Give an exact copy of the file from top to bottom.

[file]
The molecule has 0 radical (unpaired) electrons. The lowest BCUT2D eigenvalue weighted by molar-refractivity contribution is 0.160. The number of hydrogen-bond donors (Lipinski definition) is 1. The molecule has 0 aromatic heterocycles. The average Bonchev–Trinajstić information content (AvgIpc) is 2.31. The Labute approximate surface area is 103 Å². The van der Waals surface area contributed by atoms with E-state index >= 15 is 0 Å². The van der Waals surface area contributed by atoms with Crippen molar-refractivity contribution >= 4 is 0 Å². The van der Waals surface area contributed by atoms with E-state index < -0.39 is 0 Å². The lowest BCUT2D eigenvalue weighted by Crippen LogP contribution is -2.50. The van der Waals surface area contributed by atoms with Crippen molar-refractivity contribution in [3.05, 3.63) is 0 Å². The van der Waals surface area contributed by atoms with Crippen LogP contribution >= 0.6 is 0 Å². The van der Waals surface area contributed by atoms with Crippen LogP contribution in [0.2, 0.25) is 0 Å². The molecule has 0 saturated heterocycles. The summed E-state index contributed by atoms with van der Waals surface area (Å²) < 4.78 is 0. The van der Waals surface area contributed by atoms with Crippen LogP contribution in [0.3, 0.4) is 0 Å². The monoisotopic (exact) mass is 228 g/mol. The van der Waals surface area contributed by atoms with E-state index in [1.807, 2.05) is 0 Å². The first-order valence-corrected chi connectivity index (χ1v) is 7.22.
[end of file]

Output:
The molecule has 0 radical (unpaired) electrons. The lowest BCUT2D eigenvalue weighted by molar-refractivity contribution is 0.160. The number of hydrogen-bond donors (Lipinski definition) is 1. The molecule has 0 aromatic heterocycles. The average Bonchev–Trinajstić information content (AvgIpc) is 2.31. The Labute approximate surface area is 103 Å². The van der Waals surface area contributed by atoms with E-state index >= 15 is 0 Å². The van der Waals surface area contributed by atoms with Crippen molar-refractivity contribution >= 4 is 0 Å². The van der Waals surface area contributed by atoms with E-state index < -0.39 is 0 Å². The lowest BCUT2D eigenvalue weighted by Crippen LogP contribution is -2.50. The van der Waals surface area contributed by atoms with Crippen molar-refractivity contribution in [3.05, 3.63) is 0 Å². The van der Waals surface area contributed by atoms with Crippen LogP contribution >= 0.6 is 0 Å². The van der Waals surface area contributed by atoms with Crippen LogP contribution in [0.2, 0.25) is 0 Å². The molecule has 0 saturated heterocycles. The summed E-state index contributed by atoms with van der Waals surface area (Å²) < 4.78 is 0. The van der Waals surface area contributed by atoms with Crippen LogP contribution in [0.3, 0.4) is 0 Å². The monoisotopic (exact) mass is 228 g/mol. The van der Waals surface area contributed by atoms with E-state index in [1.807, 2.05) is 0 Å². The first-order valence-corrected chi connectivity index (χ1v) is 7.22.